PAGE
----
Join 3,572 readers in helping fund MetaFilter (Hide)


"Tags: creepy raft made of bugs, nature, ants"
April 29, 2011 9:01 AM   Subscribe

"You've seen ants. Thousands of them. And most of the time, you've seen them in colonies, living as a group. But have you seen them float as a group? Apparently a single fire ant will struggle in water, but a cluster of them can bob happily for months. A new study has used time lapse photography to figure out why — and how — that is."
posted by ocherdraco (40 comments total) 9 users marked this as a favorite

 
And now let's go to the shuttle's live video feed, where– GAHH!
posted by AugieAugustus at 9:05 AM on April 29, 2011 [4 favorites]


How do you tell if they're happy?
posted by ODiV at 9:08 AM on April 29, 2011


"These findings may contribute to future technologies for floating devices and waterproof materials."

I love that; every human construction is but an inefficient facsimile of the natural world.
posted by Turkey Glue at 9:14 AM on April 29, 2011 [5 favorites]


Well, there goes ever sleeping again.
posted by Kitteh at 9:14 AM on April 29, 2011 [2 favorites]


I for one welcome ... ah, fuck it. This is cool.
posted by bayani at 9:15 AM on April 29, 2011 [1 favorite]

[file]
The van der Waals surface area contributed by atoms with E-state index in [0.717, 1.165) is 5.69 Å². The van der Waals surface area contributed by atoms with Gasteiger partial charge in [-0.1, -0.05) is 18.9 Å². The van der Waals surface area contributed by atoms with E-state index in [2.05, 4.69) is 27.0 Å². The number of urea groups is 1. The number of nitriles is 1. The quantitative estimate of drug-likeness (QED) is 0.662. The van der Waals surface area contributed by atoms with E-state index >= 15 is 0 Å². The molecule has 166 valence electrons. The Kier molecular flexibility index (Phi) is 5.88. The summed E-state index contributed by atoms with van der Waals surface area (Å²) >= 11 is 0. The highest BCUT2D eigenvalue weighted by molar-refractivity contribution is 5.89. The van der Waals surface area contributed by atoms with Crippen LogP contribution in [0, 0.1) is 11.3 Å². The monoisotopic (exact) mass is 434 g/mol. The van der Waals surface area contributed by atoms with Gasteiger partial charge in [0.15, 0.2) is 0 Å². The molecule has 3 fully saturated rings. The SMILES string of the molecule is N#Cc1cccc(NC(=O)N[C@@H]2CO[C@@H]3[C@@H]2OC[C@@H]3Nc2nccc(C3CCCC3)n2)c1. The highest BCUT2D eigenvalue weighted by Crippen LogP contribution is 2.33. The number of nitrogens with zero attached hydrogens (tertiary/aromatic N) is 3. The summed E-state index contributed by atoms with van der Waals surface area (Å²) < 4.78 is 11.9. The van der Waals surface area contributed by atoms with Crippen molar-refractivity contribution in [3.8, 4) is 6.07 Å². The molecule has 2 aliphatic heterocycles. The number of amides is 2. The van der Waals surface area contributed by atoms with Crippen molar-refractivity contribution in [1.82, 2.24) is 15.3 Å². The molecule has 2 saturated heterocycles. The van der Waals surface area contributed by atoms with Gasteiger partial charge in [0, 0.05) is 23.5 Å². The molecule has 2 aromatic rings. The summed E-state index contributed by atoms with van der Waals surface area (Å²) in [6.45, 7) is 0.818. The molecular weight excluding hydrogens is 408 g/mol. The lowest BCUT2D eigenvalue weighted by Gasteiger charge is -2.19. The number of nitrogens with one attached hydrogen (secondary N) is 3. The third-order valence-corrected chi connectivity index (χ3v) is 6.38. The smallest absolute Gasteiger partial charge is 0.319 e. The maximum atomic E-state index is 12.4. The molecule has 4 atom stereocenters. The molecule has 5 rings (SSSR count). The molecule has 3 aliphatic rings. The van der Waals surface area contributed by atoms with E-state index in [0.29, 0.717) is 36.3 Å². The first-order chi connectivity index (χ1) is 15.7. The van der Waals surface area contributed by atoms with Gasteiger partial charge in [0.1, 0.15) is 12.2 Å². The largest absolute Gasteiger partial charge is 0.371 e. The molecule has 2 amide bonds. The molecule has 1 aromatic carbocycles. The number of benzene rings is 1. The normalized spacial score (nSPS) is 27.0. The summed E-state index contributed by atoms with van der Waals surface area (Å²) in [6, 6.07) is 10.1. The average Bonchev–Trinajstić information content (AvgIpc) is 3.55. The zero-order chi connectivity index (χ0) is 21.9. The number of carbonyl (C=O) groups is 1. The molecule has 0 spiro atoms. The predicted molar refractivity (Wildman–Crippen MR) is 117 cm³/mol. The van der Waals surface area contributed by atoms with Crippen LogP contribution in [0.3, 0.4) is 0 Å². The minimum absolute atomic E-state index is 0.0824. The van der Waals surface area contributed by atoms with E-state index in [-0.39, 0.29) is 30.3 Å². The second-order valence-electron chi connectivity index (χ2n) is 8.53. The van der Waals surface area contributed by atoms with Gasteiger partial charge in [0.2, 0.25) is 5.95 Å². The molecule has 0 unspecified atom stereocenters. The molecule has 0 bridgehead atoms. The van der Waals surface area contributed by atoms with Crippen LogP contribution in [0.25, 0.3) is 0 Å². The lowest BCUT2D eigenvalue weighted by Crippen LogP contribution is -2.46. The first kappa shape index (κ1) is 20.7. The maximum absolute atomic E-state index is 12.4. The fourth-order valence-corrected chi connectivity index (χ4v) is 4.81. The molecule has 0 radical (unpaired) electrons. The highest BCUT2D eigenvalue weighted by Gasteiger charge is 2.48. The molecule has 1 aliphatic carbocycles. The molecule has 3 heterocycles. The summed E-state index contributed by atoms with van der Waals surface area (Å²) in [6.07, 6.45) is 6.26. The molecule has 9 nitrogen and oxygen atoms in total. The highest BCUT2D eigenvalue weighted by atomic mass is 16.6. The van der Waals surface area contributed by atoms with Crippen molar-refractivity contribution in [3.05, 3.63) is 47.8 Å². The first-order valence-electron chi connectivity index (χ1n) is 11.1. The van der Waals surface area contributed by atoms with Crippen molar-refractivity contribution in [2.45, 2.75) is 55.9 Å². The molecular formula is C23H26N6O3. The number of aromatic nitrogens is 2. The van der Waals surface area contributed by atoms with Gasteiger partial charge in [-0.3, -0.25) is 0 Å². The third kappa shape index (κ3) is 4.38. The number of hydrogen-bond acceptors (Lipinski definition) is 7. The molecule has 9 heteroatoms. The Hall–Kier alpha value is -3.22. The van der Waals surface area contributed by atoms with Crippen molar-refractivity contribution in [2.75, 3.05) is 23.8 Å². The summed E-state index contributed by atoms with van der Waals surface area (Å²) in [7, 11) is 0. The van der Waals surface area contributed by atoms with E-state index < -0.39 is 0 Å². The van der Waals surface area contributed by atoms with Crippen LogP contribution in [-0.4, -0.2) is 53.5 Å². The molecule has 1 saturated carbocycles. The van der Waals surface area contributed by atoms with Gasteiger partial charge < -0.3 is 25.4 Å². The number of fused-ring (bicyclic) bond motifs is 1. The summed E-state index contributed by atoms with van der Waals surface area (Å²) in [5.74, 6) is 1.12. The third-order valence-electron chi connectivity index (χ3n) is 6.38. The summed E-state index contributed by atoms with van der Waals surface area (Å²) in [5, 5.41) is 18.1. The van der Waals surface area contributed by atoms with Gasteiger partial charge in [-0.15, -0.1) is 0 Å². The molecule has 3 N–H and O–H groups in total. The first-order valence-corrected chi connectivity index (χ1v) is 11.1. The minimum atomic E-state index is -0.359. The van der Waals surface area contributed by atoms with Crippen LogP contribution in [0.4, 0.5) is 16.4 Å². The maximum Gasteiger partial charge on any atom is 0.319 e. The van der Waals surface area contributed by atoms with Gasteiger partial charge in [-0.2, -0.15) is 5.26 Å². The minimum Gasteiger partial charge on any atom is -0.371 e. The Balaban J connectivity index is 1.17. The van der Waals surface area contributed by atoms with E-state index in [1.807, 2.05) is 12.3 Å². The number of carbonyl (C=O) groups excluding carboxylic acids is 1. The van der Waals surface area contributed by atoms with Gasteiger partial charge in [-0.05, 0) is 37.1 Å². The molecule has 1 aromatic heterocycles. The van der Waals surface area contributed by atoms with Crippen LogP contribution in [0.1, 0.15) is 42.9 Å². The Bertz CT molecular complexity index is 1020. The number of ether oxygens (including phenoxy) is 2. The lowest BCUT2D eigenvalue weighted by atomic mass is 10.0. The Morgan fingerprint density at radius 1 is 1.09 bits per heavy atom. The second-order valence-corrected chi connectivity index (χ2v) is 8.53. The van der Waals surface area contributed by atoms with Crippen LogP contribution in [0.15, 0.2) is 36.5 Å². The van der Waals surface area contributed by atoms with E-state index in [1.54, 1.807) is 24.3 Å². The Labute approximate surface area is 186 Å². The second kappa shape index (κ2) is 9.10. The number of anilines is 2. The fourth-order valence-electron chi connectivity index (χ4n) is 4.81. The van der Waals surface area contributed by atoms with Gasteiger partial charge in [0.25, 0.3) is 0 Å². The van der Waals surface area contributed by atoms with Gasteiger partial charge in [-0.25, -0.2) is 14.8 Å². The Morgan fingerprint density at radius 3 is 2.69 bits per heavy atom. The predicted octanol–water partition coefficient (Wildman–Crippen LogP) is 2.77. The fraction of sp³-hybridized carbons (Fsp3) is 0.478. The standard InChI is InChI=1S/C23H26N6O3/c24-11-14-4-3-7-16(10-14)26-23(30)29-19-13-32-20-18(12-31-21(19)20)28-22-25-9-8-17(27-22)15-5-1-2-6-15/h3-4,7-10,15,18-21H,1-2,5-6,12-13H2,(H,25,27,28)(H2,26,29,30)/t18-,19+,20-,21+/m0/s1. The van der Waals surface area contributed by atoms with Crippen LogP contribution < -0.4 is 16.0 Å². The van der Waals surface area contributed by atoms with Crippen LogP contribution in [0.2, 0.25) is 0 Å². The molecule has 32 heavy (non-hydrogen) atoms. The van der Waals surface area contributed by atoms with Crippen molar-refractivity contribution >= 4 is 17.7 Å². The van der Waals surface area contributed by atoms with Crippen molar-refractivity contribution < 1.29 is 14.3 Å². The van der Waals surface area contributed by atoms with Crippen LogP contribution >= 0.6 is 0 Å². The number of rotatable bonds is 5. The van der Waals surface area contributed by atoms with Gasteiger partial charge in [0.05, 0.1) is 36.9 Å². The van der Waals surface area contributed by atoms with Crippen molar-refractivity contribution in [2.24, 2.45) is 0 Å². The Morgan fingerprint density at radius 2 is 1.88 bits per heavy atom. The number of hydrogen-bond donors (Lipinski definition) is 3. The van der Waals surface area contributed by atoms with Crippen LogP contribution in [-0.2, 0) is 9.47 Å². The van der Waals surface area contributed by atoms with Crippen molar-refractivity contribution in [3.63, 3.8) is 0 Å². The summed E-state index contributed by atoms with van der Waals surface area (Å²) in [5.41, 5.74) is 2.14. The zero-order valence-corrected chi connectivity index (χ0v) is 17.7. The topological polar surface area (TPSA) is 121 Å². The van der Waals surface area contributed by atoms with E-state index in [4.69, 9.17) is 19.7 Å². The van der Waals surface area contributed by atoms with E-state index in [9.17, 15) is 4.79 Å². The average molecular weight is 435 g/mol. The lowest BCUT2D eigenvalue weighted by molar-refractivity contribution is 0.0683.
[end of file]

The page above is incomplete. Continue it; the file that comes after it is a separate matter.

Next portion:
This is nothing short of amazing. How long until they are able to build themselves into ant-machines of mass destruction?
posted by owtytrof at 9:16 AM on April 29, 2011


How do you tell if they're happy?

Are they all together? Do they look like they want to eat you? If so, they're happy.
posted by quin at 9:18 AM on April 29, 2011 [1 favorite]


I know I'm supposed to find this fascinating, and I do. But also, I'm creeped out. I don't want the ants to be that smart and cooperative. Next thing you know, they're going to be driving my car around town in the middle of the night.
posted by fyrebelley at 9:18 AM on April 29, 2011 [3 favorites]


fyrebelley: "I know I'm supposed to find this fascinating, and I do. But also, I'm creeped out. I don't want the ants to be that smart and cooperative. Next thing you know, they're going to be driving my car around town in the middle of the night."

*cough* How often do you check your odometer?
posted by workerant at 9:20 AM on April 29, 2011 [8 favorites]


Next thing you know, they're going to be driving my car around town in the middle of the night.

Nah, there's no style in that. Instead, they'd take a look at your car, and make a better version of it, out of themselves, to drive around town.